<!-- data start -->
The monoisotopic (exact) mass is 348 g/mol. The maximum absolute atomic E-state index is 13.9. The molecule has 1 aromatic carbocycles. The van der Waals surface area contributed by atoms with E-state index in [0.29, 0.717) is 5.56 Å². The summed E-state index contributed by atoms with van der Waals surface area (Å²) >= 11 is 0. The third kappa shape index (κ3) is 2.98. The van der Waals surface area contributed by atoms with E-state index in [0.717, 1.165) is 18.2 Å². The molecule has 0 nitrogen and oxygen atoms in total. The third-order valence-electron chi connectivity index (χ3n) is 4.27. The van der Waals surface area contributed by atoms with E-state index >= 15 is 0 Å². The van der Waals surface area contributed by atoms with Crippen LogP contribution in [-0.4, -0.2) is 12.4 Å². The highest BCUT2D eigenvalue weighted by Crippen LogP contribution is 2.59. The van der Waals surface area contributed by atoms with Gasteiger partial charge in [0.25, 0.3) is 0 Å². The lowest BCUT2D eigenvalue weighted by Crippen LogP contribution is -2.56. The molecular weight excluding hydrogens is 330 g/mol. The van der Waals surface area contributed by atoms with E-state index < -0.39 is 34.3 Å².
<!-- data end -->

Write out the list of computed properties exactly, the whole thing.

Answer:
The monoisotopic (exact) mass is 348 g/mol. The maximum absolute atomic E-state index is 13.9. The molecule has 1 aromatic carbocycles. The van der Waals surface area contributed by atoms with E-state index in [0.29, 0.717) is 5.56 Å². The summed E-state index contributed by atoms with van der Waals surface area (Å²) >= 11 is 0. The third kappa shape index (κ3) is 2.98. The van der Waals surface area contributed by atoms with E-state index in [0.717, 1.165) is 18.2 Å². The molecule has 0 nitrogen and oxygen atoms in total. The third-order valence-electron chi connectivity index (χ3n) is 4.27. The van der Waals surface area contributed by atoms with E-state index >= 15 is 0 Å². The van der Waals surface area contributed by atoms with Crippen LogP contribution in [-0.4, -0.2) is 12.4 Å². The highest BCUT2D eigenvalue weighted by Crippen LogP contribution is 2.59. The van der Waals surface area contributed by atoms with Gasteiger partial charge in [0.25, 0.3) is 0 Å². The lowest BCUT2D eigenvalue weighted by Crippen LogP contribution is -2.56. The molecular weight excluding hydrogens is 330 g/mol. The van der Waals surface area contributed by atoms with E-state index < -0.39 is 34.3 Å².